By the time Yorick's death is narrated, the basic rules of engagement are established for the remainder of the novel: Tristram will jump backwards and forwards in time with gleeful abandon, trusting the reader to keep up and even to enjoy the ride. "Laugh with me, or at me, or in short do any thing," he cautions, "—only keep your temper." Yorick, though his death is announced in Chapter 12, will reappear throughout the novel, since Tristram is only loosely concerned with chronology and can never resist the chance to tell a good story, of which Yorick supplies plenty. In fact, many important moments for the novel's characters will occur as flashbacks and digressions, rather than in the main stream of narration. Yorick, who as a clergyman combines wittiness with a genuine concern for his congregation, will star in parts of Vol. 4, and a sermon of his will be reprinted almost entirely in Vol. 2. Uncle Toby, mentioned only in passing in the novel's opening chapters, will likewise be the subject of several anecdotes, which progressively round out his character. In Vol. 2 he is introduced as an eccentric old officer obsessed with fort-building, but Vol. 6 portrays him in a more heartwarming light as he tends to a dying fellow soldier. His thwarted love affair with the Widow Wadman, the main event of Vols. 8 and 9, completes the picture.

Tristram's attitude toward nearly everyone in the novel can be summarized as "live and let live." His father, his uncle, and Yorick are all preoccupied with various "hobby-horses," as Tristram calls them, and the narrator himself might be said to have a "hobby-horsical" quest to write his life story despite the constant distractions he seems to encounter. Tristram's gentle mockery of hobby-horses should not be confused with serious criticism: rather, he considers the capacity to throw oneself into a hobby to be a sign of humanity in an otherwise over-serious person. Some of the most obnoxious characters in Tristram Shandy—such as the pedantic clerics in Vol. 5 and the literary critics mentioned throughout—are explicitly forgiven by Tristram on this score, though not without a dash of sarcasm. To him, obsessing over the details of the baptism ritual is as much a "hobby-horse" as collecting books or butterflies and therefore equally immune from judgment.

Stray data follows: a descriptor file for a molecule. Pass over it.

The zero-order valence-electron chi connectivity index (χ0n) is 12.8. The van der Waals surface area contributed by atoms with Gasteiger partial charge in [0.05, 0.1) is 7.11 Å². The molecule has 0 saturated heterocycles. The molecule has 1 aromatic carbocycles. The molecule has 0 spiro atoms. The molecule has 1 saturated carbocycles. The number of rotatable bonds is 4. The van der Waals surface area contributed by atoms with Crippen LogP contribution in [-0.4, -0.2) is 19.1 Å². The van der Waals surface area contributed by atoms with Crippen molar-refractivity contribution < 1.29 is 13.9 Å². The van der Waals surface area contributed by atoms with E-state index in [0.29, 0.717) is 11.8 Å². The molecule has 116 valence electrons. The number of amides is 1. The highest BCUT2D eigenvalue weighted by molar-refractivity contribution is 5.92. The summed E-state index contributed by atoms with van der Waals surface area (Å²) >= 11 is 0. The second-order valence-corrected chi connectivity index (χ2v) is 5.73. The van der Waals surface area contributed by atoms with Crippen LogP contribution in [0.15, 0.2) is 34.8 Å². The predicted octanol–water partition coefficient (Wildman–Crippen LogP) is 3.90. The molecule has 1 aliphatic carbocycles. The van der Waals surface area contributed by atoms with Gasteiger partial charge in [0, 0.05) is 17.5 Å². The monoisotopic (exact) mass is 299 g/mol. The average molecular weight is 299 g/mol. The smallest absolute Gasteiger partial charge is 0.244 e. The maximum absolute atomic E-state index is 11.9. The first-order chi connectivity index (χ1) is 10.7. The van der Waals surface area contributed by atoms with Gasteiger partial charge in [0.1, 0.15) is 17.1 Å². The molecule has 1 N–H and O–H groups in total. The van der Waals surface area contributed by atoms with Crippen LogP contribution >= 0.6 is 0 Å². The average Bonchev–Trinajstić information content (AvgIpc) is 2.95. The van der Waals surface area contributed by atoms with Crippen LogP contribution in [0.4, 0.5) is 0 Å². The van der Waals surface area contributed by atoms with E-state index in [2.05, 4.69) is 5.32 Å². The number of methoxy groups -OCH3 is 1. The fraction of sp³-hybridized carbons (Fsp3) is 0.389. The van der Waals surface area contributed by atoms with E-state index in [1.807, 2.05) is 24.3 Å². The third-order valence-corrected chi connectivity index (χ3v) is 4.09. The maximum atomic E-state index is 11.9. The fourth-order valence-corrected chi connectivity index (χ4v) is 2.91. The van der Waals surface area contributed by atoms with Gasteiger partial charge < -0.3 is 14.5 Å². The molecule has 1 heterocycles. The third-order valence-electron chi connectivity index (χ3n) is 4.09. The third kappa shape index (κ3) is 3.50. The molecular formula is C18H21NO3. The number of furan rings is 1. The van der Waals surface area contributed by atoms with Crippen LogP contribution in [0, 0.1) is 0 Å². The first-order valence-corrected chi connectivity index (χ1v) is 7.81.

Death will be a recurring presence in this otherwise lighthearted novel. Even Mrs. Shandy's remark about the clock in Chapter 1, awkwardly funny as it is, might be seen as a gesture toward the book's theme of time and mortality: in conceiving Tristram, she and Walter are "winding up the clock" that will wind down to his eventual demise. Although, as the reader later learns, Tristram suffers from a chronic and life-threatening disease, the narrator seldom treats the theme of death with total seriousness. His typographical "funeral" for Yorick—the two black pages after Vol. 1, Chapter 12—is a perfect example of his attitude. On the one hand there is something touching and sobering about this tribute, which visually evokes the black fabric draped over a coffin and the black garments worn by mourners. On the other hand the gesture is also a playful one, interrupting the chatty flow of the text with a simple, wordless block of black ink. If the black pages are a funeral pall for Yorick, they might also be seen as a curtain drawn over the scene by a self-consciously theatrical writer.